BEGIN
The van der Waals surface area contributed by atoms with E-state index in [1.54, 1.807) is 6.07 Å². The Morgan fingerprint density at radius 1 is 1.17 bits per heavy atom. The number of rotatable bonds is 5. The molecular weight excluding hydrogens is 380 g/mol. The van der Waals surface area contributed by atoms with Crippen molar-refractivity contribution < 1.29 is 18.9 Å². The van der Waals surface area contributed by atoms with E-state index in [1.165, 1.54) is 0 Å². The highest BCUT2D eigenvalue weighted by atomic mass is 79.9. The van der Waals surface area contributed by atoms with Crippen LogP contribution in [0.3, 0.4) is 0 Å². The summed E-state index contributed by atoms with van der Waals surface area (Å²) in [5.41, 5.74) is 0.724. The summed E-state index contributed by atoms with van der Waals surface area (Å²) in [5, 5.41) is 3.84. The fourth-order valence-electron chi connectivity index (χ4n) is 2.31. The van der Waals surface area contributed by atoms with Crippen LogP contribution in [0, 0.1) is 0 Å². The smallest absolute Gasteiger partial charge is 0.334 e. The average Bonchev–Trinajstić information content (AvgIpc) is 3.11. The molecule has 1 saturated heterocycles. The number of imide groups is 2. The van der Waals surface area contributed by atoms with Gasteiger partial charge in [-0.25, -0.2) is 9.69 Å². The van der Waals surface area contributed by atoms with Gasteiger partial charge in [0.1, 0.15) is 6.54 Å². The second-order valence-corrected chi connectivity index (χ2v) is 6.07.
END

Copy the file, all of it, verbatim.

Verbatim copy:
The van der Waals surface area contributed by atoms with E-state index in [1.54, 1.807) is 6.07 Å². The Morgan fingerprint density at radius 1 is 1.17 bits per heavy atom. The number of rotatable bonds is 5. The molecular weight excluding hydrogens is 380 g/mol. The van der Waals surface area contributed by atoms with Crippen molar-refractivity contribution < 1.29 is 18.9 Å². The van der Waals surface area contributed by atoms with E-state index in [1.165, 1.54) is 0 Å². The highest BCUT2D eigenvalue weighted by atomic mass is 79.9. The van der Waals surface area contributed by atoms with Crippen LogP contribution in [0.3, 0.4) is 0 Å². The summed E-state index contributed by atoms with van der Waals surface area (Å²) in [5.41, 5.74) is 0.724. The summed E-state index contributed by atoms with van der Waals surface area (Å²) in [5, 5.41) is 3.84. The fourth-order valence-electron chi connectivity index (χ4n) is 2.31. The van der Waals surface area contributed by atoms with Crippen LogP contribution in [0, 0.1) is 0 Å². The smallest absolute Gasteiger partial charge is 0.334 e. The average Bonchev–Trinajstić information content (AvgIpc) is 3.11. The molecule has 1 saturated heterocycles. The number of imide groups is 2. The van der Waals surface area contributed by atoms with Gasteiger partial charge in [-0.25, -0.2) is 9.69 Å². The van der Waals surface area contributed by atoms with Gasteiger partial charge in [0.1, 0.15) is 6.54 Å². The second-order valence-corrected chi connectivity index (χ2v) is 6.07.